The approach via Route 97 alongside Columbia river was scenic unlike usual green routes. The barren surrounding mountains, blue waters and the warm atmosphere around the Lake Chelan gave a different vibe. We checked in at the resort, played putt putt and cosmic bowling in the evening, tennis the next morning and got ready for water-sports in the afternoon. I was rooting for a sunny day and fortunately it was, although the days before and after were cloudy. We rented a boat and tube from for 4 hours and set out to explore after a brief introduction. It was my first time driving a boat and it was super easy. We had a mini photoshoot once we were in the water but I was craving to get into the water and try tubing.

The tube was attached to the boat with a 20 feet rope and I chose to experiment with it first. I wore my life jacket and got on the tube with excitement unsure of how it would turn out. Amit took the driving seat and he started slowly until the rope lost its slackness and began towing the tube. It was a different experience on the tube being towed over blue waters whose depth reached around 500 ft maybe. I signaled Amit to increase the speed and he did slowly and all was going well until the tube plunged into the water taking me inside. I was scared initially since I didn’t know if I could come up and float easily but I was fine after few seconds. I got confident after the first dip and did few more rounds figuring out the best position to lie down on the tube to avoid the falls.

Divya took the driving seat once and it was funny when she pushed the lever increasing the speed suddenly – I fell from the tube and Amit who was sitting at the edge almost slid. Divya and Amit chose to give tube a try and I steadily increased the speed but they plunged too after a while. It was amusing to hear the survival instinct narratives when they both were off the tube. Divya lost her vintage sunglasses which she didn’t realize until I pointed. We all spent good amount of time in the water swimming, floating and enjoying the refreshing water.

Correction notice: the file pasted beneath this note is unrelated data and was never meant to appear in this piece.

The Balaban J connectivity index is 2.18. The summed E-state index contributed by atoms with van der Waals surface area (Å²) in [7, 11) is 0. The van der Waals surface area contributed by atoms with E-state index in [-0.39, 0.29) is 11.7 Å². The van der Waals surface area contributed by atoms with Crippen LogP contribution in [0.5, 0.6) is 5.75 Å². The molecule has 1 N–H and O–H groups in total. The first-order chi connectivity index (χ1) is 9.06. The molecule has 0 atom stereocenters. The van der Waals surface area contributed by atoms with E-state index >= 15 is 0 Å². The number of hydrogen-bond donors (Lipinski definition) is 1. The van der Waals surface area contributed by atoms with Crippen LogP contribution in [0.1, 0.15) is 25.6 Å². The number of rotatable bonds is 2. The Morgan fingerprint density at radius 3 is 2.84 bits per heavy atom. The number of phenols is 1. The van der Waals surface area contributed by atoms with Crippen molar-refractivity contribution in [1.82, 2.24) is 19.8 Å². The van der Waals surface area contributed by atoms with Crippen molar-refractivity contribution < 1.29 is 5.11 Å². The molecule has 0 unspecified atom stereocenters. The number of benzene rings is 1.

We couldn’t get to tow the tube in high speeds since we kept falling off, so we chose to just drive around instead. Having snacks and listening to music, we explored up-to Wapato point and turned around to reach the rental place in time. It was a good first self venture in the area of water-sports and might try wake-boarding next time.

Activity Overview

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My first bungee jump

I had a hunch that Bungee would be more terrifying than skydiving(tandem) and I was so right that I chose to do a second jump on the same day even though I had torn my lip during the first one. Being an adrenaline junkie, I loved the freefall, the kind of which I hadn’t experienced ever before, not during wing walking and not during sky diving.

Sai, Divya and I drove on a beautiful sunny day to reach the private Bungee bridge which boasted to be the highest jump site in the United States! The bridge towered over a majestic class “V” river in the middle of a beautiful emerald green forest in south of Mt. St. Helen’s, Washington. Divya was unsure about the jump, so only Sai and I had booked a 12:30 PM slot. We met the jumpmasters on the bridge and got ready in the harnesses for our turns. They gave an intro and safety tips to have a safe jump by when my mind was already contemplating the thrill I would have in sometime. We were still clicking pictures and all of a sudden Sai got called for the jump, he stood on the ledge and at the count of 3-2-1, made his first jump with a loud shout. I asked him how did he not hesitate once on the ledge and he mentioned that there was no time to think since the jumpmasters started the count immediately once he was in position. I saw many people jump, some returnees and some first timers. The look on their face, the excitement and shouts were enjoyable and I was anxious for my turn. My turn came pretty late and they had replaced the ropes a jump before mine. Nervous on many fronts, I got myself tied to the carabiners, crossed the bridge and faced the river standing on a tiny ledge with a clear view of the abyss. I had made my mind to just make the dive and not hesitate and get done with it. As a safety measure, I was told to reach out so that I go away from the bridge before plunging. At the count of 3-2-1, I dived.
First 1-3 seconds:
I remember looking straight down during which my internals started signaling danger of the free-fall. Adrenaline shot up and I shouted as usual. These couple of seconds were one of the most thrilling experiences I have had in my life. Roller coasters in six flags come close but I think it still falls short compared to this vertical fall.
Next few seconds:
The ropes came into action, controlled my fall and I banged my face hard to the rope-wrapper which tore my lip. I could sense it immediately and was worried about my facial structure. For the next few seconds I judged the extent of the bruise and felt some blood while I was bouncing around due to the momentum. I then ignored to enjoy the place I was in – hanging on a rope above the river amidst thick green forest.